Facebook and Instagram are known to cause stress in users. Faced with these technostress, users however refuse to shut down their device and instead shuttle between Social networking sites (SNS).
When faced with such stress, instead of switching off or using them less, people move from one aspect of the social media platforms to another, says Monideepa Tarafdar, Professor at the Lancaster University.
"While it might seem counter-intuitive, social media users are continuing to use the same platforms that are causing them stress rather than switching off from them, creating a blurring between the stress caused and the compulsive use," Tarafdar said.
Published in the Information Systems Journal, the research conducted on the habitual profile of 444 Facebook users revealed they switched between chatting to friends, scanning news feeds and posting updates as each began to cause stress.
This leads to an increased likelihood of technology addiction, as they use the various elements of the platform over a greater timespan.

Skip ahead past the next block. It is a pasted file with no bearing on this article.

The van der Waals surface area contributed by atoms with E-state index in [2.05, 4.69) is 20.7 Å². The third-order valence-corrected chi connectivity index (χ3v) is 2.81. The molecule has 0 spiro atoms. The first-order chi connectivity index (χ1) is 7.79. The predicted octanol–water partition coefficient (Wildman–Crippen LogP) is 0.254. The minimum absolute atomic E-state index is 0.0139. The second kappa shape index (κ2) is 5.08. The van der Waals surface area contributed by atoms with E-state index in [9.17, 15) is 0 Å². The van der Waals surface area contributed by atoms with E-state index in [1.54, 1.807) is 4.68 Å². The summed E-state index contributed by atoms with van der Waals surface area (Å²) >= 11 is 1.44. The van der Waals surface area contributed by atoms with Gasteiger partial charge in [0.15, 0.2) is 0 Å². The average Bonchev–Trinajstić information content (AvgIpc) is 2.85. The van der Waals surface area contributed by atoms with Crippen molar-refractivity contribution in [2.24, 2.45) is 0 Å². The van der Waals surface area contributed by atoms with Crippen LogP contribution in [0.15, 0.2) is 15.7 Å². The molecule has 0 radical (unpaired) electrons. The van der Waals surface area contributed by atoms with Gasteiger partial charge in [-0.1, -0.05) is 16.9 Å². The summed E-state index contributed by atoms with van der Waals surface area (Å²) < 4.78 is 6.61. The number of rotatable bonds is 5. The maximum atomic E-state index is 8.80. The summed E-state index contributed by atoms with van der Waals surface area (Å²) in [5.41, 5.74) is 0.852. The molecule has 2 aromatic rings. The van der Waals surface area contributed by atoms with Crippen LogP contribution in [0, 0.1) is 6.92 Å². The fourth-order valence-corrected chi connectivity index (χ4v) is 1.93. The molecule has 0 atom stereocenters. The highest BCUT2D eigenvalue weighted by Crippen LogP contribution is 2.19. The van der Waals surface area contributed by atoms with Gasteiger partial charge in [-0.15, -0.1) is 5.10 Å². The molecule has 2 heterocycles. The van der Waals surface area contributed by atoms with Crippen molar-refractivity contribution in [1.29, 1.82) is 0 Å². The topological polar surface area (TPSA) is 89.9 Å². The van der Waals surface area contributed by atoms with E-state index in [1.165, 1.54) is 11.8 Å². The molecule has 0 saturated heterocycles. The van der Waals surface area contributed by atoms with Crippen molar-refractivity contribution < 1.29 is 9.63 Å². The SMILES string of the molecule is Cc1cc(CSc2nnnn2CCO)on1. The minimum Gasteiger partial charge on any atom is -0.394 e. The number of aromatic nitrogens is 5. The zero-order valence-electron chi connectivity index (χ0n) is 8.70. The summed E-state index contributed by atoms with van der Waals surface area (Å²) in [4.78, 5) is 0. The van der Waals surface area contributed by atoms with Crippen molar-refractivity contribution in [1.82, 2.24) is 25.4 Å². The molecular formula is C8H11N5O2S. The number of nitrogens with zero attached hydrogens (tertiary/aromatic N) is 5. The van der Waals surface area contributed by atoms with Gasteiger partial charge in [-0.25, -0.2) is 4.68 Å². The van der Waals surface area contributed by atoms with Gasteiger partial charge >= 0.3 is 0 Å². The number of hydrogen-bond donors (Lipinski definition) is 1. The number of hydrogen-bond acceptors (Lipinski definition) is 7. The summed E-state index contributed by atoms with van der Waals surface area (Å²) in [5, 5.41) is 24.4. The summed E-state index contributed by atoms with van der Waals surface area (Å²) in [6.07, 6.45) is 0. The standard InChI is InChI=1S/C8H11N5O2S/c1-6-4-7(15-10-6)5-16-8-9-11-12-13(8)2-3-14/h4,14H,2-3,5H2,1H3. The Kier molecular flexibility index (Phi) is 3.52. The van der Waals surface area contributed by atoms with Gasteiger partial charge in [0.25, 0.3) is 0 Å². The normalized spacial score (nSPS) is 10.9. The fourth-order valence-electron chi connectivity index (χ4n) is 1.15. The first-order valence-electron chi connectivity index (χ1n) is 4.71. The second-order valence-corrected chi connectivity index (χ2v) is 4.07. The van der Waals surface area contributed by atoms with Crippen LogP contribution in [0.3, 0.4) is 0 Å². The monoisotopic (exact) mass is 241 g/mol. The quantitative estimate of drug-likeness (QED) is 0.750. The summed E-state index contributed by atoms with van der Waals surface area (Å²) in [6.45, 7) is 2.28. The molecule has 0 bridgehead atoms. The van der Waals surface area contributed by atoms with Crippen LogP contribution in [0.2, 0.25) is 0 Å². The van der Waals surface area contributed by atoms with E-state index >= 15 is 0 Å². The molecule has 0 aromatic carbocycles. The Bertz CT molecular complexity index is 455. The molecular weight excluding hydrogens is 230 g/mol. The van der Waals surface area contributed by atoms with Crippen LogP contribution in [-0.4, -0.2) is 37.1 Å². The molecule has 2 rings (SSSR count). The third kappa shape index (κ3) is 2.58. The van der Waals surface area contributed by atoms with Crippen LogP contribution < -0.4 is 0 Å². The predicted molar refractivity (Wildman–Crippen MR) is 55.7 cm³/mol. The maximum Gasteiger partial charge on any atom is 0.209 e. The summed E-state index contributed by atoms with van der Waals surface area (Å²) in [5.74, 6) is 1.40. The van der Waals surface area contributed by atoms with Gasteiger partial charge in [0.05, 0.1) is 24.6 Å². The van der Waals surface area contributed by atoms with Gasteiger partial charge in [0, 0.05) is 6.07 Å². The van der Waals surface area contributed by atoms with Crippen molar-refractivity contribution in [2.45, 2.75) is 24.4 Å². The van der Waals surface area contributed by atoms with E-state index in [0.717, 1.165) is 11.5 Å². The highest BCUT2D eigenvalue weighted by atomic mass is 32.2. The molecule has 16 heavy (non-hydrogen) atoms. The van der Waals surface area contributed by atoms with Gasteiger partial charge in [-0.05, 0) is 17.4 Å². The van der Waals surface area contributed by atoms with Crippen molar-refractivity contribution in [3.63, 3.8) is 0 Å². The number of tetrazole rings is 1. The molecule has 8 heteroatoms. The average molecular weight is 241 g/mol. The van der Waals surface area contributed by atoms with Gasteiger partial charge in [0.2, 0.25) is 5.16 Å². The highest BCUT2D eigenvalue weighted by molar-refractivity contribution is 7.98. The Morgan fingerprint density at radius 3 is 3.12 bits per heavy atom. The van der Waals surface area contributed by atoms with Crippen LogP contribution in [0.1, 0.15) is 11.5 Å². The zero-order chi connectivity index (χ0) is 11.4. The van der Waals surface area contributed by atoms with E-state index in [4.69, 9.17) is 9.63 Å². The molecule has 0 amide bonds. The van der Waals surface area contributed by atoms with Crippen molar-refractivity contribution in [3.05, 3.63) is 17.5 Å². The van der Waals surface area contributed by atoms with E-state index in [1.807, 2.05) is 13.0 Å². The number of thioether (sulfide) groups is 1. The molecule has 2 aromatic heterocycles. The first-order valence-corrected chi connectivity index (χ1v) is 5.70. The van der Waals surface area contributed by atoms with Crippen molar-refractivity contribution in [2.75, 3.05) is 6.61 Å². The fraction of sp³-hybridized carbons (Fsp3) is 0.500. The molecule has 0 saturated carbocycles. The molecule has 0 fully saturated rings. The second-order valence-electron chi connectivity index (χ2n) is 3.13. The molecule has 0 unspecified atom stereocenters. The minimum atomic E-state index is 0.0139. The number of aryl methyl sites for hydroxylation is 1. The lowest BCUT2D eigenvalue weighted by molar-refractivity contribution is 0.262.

Researchers found that users were seeking distraction and diversion within the Facebook platform as a coping mechanism for stress caused by the same platform, rather than switching off and undertaking a different activity.
Even when users are stressed from social networking sites use, they continue to use the same platforms to cope with that stress, diverting themselves through other activities on the platforms and ultimately building compulsive and excessive behaviour.
As a result, they embed themselves in the social network environment rather than get away from it and thus an addiction is formed.
The research team looked at various forms of technostress that invade personal life of users -- in trying to adapt to their social networking site; to conform to that of their friends; experience excessive social demands and too much social information -- thus facing constant changes and updates on the platforms.
"We found that those users who had a greater social media habit needed less effort to find another aspect of the platforms, and were thus more likely to stay within the SNS rather than switch off when they needed to divert themselves," said study researcher Sven Laumer.